Kenya to microchip all rhinos' horns to beat poachers

Oct 16, 2013
A male white rhino grazes at the Lewa Wildlife Conservancy on November 18, 2010

Kenya will place microchips in the horn of every rhino in the country in a bid to stamp out a surge in poaching the threatened animals, wildlife officials said Wednesday.

"Poachers are getting more sophisticated in their approach," Paul Udoto, spokesman for the Kenya Wildlife Service (KWS), told AFP.

"So it is vital that conservation efforts also follow and embrace the use of more sophisticated technology to counter the killing of ."

Kenya has just over 1,000 rhino, and the tiny chips will be inserted and hidden in the horn, which is made of keratin, the same material as fingernails or hardened hair.

The World Wildlife Fund donated the chips as well as five scanners at a cost of $15,000 (11,000 euros), although tracking the rhino to dart them and fit the device will cost considerably more.

However, it will boost the ability of police to prosecute poachers or traffickers, allowing for all animals to be traced and providing potential vital information on poaching and smuggling chains.

"Investigators will be able to link any poaching case to a recovered or confiscated horn, and this forms crucial evidence in court, contributing towards the prosecution's ability to push for sentencing of a suspected rhino criminal," KWS said in a statement.

Poaching has risen sharply in Africa in recent years. Rhinos are not the only animals targeted; whole elephant herds have been massacred for their ivory.

The lucrative Asian black market for rhino horn has driven a boom in poaching across Africa.

Asian consumers falsely believe the horns have powerful healing properties.

In August, poachers shot dead a white rhino in Nairobi's national park, a brazen raid in one of the best guarded sites in Kenya.

Simply chopping the horn off the rhino has limited impact, Udoto explained.

"The horn grows back... and we've so sadly found that can kill a rhino at first sight and only then find that its has been removed," he said.

Explore further: Poachers kill rhino in Kenyan capital park

add to favorites email to friend print save as pdf

Related Stories

Poachers kill rhino in Kenyan capital park

Aug 13, 2013

Poachers have shot dead a white rhino in Nairobi's national park, a brazen raid in one of the best guarded sites in Kenya, wildlife officials said Tuesday.

S. Africa rhino toll hits 428 this year

Jun 20, 2013

Poachers have slaughtered at least 428 rhinos in South Africa so far this year, more than two a day, official figures showed Thursday, despite high-profile efforts to curb poaching.

US bars sale, trade of white rhino horns

Sep 10, 2013

The last remaining species of rhinoceros that is not endangered will receive new US protection due to an intensifying poaching crisis, federal wildlife officials said Tuesday.

Vietnam, S.Africa target illegal rhino hunters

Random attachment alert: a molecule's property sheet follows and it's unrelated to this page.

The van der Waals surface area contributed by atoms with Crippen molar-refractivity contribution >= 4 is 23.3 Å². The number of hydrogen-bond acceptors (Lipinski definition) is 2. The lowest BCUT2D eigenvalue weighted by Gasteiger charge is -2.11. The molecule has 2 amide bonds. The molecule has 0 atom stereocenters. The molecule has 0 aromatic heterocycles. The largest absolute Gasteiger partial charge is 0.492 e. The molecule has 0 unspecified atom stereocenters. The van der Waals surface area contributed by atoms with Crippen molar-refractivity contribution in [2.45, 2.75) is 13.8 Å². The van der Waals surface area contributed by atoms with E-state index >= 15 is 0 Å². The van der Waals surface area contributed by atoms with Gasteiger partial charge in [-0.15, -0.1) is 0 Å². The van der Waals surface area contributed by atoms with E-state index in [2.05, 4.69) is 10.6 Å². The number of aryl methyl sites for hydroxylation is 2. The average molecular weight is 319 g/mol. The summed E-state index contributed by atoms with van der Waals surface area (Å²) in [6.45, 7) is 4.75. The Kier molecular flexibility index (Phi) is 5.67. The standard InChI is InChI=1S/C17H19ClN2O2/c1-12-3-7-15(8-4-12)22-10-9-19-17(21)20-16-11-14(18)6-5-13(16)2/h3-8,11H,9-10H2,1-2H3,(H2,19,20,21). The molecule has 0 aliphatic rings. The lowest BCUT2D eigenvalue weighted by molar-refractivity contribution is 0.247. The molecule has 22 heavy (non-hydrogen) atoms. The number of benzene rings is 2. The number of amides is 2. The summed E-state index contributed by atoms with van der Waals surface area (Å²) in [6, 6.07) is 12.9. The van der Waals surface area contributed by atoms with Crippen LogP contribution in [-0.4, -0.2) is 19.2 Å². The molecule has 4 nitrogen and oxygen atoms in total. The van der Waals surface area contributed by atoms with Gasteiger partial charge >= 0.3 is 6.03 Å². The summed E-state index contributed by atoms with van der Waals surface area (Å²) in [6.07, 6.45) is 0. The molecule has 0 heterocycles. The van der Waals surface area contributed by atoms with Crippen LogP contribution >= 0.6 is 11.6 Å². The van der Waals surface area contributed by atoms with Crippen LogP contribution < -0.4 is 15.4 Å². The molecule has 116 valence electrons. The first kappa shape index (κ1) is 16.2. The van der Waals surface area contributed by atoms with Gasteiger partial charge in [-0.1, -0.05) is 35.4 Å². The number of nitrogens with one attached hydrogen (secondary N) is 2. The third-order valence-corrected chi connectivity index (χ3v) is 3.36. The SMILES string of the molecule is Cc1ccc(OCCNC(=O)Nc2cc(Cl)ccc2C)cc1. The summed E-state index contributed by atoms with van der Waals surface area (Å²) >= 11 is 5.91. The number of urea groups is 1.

May 06, 2013

South Africa and Vietnam have agreed to exchange the names of registered hunters in a bid to stop rhino poachers who obtain hunting permits under false pretences, a spokesman said Monday.

Recommended for you

Plants with dormant seeds give rise to more species

15 hours ago

Seeds that sprout as soon as they're planted may be good news for a garden. But wild plants need to be more careful. In the wild, a plant whose seeds sprouted at the first warm spell or rainy day would risk disaster. More ...

Scientists tether lionfish to Cayman reefs

Apr 18, 2014

Research done by U.S. scientists in the Cayman Islands suggests that native predators can be trained to gobble up invasive lionfish that colonize regional reefs and voraciously prey on juvenile marine creatures.

User comments : 1

Adjust slider to filter visible comments by rank

Display comments: newest first

jsdarkdestruction
not rated yet Oct 17, 2013
the best move imo is to get as many of them into captivity and set up successful breeding programs asap with the idea of someday re-introducing them when the African conservation acceptance has reached higher levels. the poachers won't stop till every last wild rhino is dead. this article talks about enforcement and such but previous articles have said that in truth it very rarely happens even when the details of who and when are known so I don't have much confidence in this making a big difference. hopefully im wrong and this enables an end to poaching.

More news stories

Researchers successfully clone adult human stem cells

(Phys.org) —An international team of researchers, led by Robert Lanza, of Advanced Cell Technology, has announced that they have performed the first successful cloning of adult human skin cells into stem ...

Male monkey filmed caring for dying mate (w/ Video)

(Phys.org) —The incident was captured by Dr Bruna Bezerra and colleagues in the Atlantic Forest in the Northeast of Brazil.  Dr Bezerra is a Research Associate at the University of Bristol and a Professor ...

Researchers develop new model of cellular movement

(Phys.org) —Cell movement plays an important role in a host of biological functions from embryonic development to repairing wounded tissue. It also enables cancer cells to break free from their sites of ...

Health care site flagged in Heartbleed review

People with accounts on the enrollment website for President Barack Obama's signature health care law are being told to change their passwords following an administration-wide review of the government's vulnerability to the ...

Airbnb rental site raises $450 mn

Online lodging listings website Airbnb inked a $450 million funding deal with investors led by TPG, a source close to the matter said Friday.